This process is a slow-cooker. In my case it has spanned almost five decades of thinking, studying, researching, dialoguing, and praying. You probably do not have the time to do this. But note this: If you are unfamiliar with the relevant literature, then do not hastily judge me. (Like, "How hateful John is!") 

Here's the template. 


On a scale of 0-10, how authoritative is the Bible for you (with '0' being no authority, and '10' being fully authoritative). This is the first matter that must be discussed, without which there will be no meaningful outcome.


If the Bible has no authority, or very little authority, then the Christian discussion is over. Because, of course, we will disagree on same-sex marriage. There will be a kind of "clash of civilizations" (following Samuel Huntington - see below*).

However, I am interested in the person who gives the Bible little or no authority. I want to ask them: "What text (narrative) is authoritative for you? Have you thought about this?"

Again, if someone goes to Step 1a, then the intra-Christian discussion is over. But, since everyone has a worldview, a narrative they live by, what is theirs? And, should one respond "I have no guiding narrative," that itself is a guiding narrative, to which I will ask for some justification.

After years of teaching philosophy, I have concluded that few people understand and evaluate their worldview. And note again: the rejection of all worldviews is itself a worldview. Like, e.g., the rejection of all metanarratives is itself a metanarrative (contra Foucault, et. al.).


To say that the Scriptures have great authority is to say they guide and influence our faith and life. They are not just occasionally read, but studied and looked to and lived by.


We must handle the Word of God correctly, or rightly.

To do this requires study. Two good books on how to interpret the Bible are:

That is, to enter more fully into this discussion at this point, one should have some understanding of principles of biblical interpretation. Everyone cannot invest decades of study into this. But it helps avoiding horrendous mistakes in reading the Scriptures. For example, context is important in the interpretation of anything, to include interpreting the Bible. Because a text without a context is simply a pretext to say what you want the text to say.


This is the question for followers of Jesus who give the Scriptures great authority.

As Craig Keener writes"My primary vocation is as a Bible scholar, and I need to explain the text faithfully."

Correct. The issue here is: what does the biblical text say, as opposed to what we might wish the text would say.

This is why, e.g., what the prevailing cultural wisdom says is irrelevant to the interpreting of the Bible, and any text, for that matter.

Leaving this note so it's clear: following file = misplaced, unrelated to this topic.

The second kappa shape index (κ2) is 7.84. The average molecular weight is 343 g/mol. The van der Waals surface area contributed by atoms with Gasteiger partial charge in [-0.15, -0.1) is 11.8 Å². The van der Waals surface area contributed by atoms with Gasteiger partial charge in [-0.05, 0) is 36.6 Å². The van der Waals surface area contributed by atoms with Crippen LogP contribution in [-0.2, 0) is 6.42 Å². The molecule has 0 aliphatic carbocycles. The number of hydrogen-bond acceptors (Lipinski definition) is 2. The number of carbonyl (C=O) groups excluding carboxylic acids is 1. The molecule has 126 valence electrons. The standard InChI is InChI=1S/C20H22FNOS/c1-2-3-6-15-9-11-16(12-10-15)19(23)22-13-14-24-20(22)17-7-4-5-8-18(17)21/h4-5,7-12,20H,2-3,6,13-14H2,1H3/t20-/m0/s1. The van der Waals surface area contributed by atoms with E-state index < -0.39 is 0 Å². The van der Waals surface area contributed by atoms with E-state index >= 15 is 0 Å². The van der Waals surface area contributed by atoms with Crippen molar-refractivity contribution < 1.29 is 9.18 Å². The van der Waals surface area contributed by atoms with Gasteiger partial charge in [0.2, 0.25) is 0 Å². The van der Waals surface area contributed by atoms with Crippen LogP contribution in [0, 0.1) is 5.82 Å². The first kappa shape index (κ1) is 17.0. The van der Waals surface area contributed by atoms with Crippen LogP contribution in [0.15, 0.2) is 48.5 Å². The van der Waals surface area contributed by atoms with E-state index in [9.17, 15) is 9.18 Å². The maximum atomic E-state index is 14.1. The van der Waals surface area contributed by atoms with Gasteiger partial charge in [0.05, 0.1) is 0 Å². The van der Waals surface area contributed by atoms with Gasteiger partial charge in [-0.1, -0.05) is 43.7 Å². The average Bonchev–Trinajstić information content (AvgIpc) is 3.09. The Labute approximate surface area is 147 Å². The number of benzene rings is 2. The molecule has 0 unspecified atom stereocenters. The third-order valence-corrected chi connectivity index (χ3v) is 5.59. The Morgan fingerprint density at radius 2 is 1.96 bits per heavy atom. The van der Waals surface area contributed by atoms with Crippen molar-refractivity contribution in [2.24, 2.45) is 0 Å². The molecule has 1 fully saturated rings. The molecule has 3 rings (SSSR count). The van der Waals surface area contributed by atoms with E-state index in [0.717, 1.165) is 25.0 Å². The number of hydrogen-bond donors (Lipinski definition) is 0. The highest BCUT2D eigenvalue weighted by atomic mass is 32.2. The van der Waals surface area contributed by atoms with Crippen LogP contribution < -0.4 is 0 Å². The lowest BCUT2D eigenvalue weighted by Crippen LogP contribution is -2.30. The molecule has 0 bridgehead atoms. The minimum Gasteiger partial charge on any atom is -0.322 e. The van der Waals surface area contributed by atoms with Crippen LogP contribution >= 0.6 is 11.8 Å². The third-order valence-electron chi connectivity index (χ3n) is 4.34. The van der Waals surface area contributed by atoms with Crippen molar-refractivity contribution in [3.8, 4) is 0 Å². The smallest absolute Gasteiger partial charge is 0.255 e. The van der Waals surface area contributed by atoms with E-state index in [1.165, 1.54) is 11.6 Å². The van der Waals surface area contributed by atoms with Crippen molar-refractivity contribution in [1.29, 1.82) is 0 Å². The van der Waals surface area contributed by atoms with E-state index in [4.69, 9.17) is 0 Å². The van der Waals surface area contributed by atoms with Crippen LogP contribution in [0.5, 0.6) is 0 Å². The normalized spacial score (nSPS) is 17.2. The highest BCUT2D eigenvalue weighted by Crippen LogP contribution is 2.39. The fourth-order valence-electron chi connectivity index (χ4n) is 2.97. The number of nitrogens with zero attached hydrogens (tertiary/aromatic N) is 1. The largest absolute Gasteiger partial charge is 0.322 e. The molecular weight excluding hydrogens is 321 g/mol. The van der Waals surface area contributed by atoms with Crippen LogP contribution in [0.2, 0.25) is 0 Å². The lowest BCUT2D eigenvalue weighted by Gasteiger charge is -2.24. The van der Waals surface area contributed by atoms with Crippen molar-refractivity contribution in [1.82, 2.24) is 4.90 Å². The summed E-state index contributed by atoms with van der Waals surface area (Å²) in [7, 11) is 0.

The person who ends up here must justify their interpretation of Scripture, and conclude that God affirms same-sex unions. They might find themselves agreeing with people like Dan Via (presents view #2) and Matthew Vines, et. al., for example.


The person who ends up here must justify their interpretation of Scripture. 

At this point I have long laid out my cards on the table. I'm with Keener (and N.T. WrightBen WitheringtonTim KellerRobert GagnonWesley Hill, Francis Chan, et. al) when Keener writes: "I believe that the biblical passages about homosexual behavior are fairly clear... most exegetes, whether they agree personally with Paul or not, still regard Romans 1 as disagreeing with homosexual practice... I would be happy to be persuaded otherwise, but so far it continues to appear to me that this is where the exegesis strongly points."

Here's where I land on this. This has been our church's position since its inception. Marriage is a covenant relationship between a man and a woman, established by God as the foundation of family and human society reflecting the nature of Christ’s sacrificial love and devotion for His bride, the Church.

Does this mean I hate people who disagree with me? Of course not. (See here.)

Does loving someone mean I affirm all of their beliefs? Of course not. (See here.)

* "It is my hypothesis that the fundamental source of conflict in this new world will not be primarily ideological or primarily economic. The great divisions among humankind and the dominating source of conflict will be cultural. Nation states will remain the most powerful actors in world affairs, but the principal conflicts of global politics will occur between nations and groups of different civilizations. The clash of civilizations will dominate global politics. The fault lines between civilizations will be the battle lines of the future.

Samuel P. Huntington. The Clash of Civilizations? The Debate: 20th Anniversary Edition (p. 3). Foreign Affairs. Kindle Edition. 

Tuesday, October 27, 2020

There's No Such Thing as "True for You, but False for Me"

Image result for johnpiippo monroe county community
(Monroe County Community College)

I taught Logic for seventeen years at Monroe County Community College. I used Hurley's Logic for ten years. Then, I switched to Lewis Vaughn's The Power of Critical Thinking: Effective Reasoning About Ordinary and Extraordinary Claims

In the first class session I presented a claim that is logical, but seems extraordinary to many students, because, unbeknownst to them, they are subjective relativists. They think that truth is relative to persons. That some things are "true for you, but not for me." 

That is absurd. I explain it like this, and, as I do, I have the sense I am stepping on some of our relativistic culture's most cherished beliefs.

Here we go!

Logic is about evaluating and formulating arguments.

An argument is a series of sentences that are statements.

A statement (also called a "proposition") is a sentence that describes a certain (as Vaughn puts it) "state of affairs." A statement makes a claim that a certain state of affairs obtains. Another way to put it is like this: a statement is a sentence that is either true or false.